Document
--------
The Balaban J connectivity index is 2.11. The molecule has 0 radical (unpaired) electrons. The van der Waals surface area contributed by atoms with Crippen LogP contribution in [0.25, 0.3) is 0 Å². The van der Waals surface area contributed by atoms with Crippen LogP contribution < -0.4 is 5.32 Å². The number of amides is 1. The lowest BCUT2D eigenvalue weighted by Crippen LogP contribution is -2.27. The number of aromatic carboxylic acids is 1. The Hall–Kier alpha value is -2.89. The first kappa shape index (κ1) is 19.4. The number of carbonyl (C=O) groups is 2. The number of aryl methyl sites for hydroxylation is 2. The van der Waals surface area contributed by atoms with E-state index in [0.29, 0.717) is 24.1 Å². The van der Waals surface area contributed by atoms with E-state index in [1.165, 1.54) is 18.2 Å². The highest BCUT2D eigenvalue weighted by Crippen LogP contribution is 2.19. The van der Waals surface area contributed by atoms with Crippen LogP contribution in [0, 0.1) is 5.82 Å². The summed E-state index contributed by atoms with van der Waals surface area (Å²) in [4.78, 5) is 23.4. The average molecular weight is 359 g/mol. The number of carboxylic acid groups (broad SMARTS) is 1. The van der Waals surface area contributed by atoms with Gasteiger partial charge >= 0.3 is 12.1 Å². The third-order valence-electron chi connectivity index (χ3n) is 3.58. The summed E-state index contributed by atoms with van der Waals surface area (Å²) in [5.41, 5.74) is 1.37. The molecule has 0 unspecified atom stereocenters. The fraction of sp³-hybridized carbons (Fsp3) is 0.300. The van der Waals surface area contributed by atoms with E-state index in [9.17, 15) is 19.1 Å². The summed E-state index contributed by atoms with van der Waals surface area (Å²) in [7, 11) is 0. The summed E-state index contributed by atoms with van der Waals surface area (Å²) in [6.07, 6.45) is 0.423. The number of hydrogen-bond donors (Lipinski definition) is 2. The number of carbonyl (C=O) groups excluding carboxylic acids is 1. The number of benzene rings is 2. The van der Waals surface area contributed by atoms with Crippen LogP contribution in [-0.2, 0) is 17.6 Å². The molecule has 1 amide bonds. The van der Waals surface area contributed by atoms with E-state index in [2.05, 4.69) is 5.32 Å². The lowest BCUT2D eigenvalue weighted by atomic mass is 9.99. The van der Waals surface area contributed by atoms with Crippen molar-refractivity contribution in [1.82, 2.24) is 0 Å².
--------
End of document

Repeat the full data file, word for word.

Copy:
The Balaban J connectivity index is 2.11. The molecule has 0 radical (unpaired) electrons. The van der Waals surface area contributed by atoms with Crippen LogP contribution in [0.25, 0.3) is 0 Å². The van der Waals surface area contributed by atoms with Crippen LogP contribution < -0.4 is 5.32 Å². The number of amides is 1. The lowest BCUT2D eigenvalue weighted by Crippen LogP contribution is -2.27. The number of aromatic carboxylic acids is 1. The Hall–Kier alpha value is -2.89. The first kappa shape index (κ1) is 19.4. The number of carbonyl (C=O) groups is 2. The number of aryl methyl sites for hydroxylation is 2. The van der Waals surface area contributed by atoms with E-state index in [0.29, 0.717) is 24.1 Å². The van der Waals surface area contributed by atoms with E-state index in [1.165, 1.54) is 18.2 Å². The highest BCUT2D eigenvalue weighted by Crippen LogP contribution is 2.19. The van der Waals surface area contributed by atoms with Crippen LogP contribution in [0, 0.1) is 5.82 Å². The summed E-state index contributed by atoms with van der Waals surface area (Å²) in [4.78, 5) is 23.4. The average molecular weight is 359 g/mol. The number of carboxylic acid groups (broad SMARTS) is 1. The van der Waals surface area contributed by atoms with Gasteiger partial charge >= 0.3 is 12.1 Å². The third-order valence-electron chi connectivity index (χ3n) is 3.58. The summed E-state index contributed by atoms with van der Waals surface area (Å²) in [5.41, 5.74) is 1.37. The molecule has 0 unspecified atom stereocenters. The fraction of sp³-hybridized carbons (Fsp3) is 0.300. The van der Waals surface area contributed by atoms with E-state index in [9.17, 15) is 19.1 Å². The summed E-state index contributed by atoms with van der Waals surface area (Å²) in [7, 11) is 0. The summed E-state index contributed by atoms with van der Waals surface area (Å²) in [6.07, 6.45) is 0.423. The number of hydrogen-bond donors (Lipinski definition) is 2. The number of carbonyl (C=O) groups excluding carboxylic acids is 1. The number of benzene rings is 2. The van der Waals surface area contributed by atoms with Crippen LogP contribution in [-0.2, 0) is 17.6 Å². The molecule has 1 amide bonds. The van der Waals surface area contributed by atoms with E-state index in [2.05, 4.69) is 5.32 Å². The lowest BCUT2D eigenvalue weighted by atomic mass is 9.99. The van der Waals surface area contributed by atoms with Crippen molar-refractivity contribution in [1.82, 2.24) is 0 Å².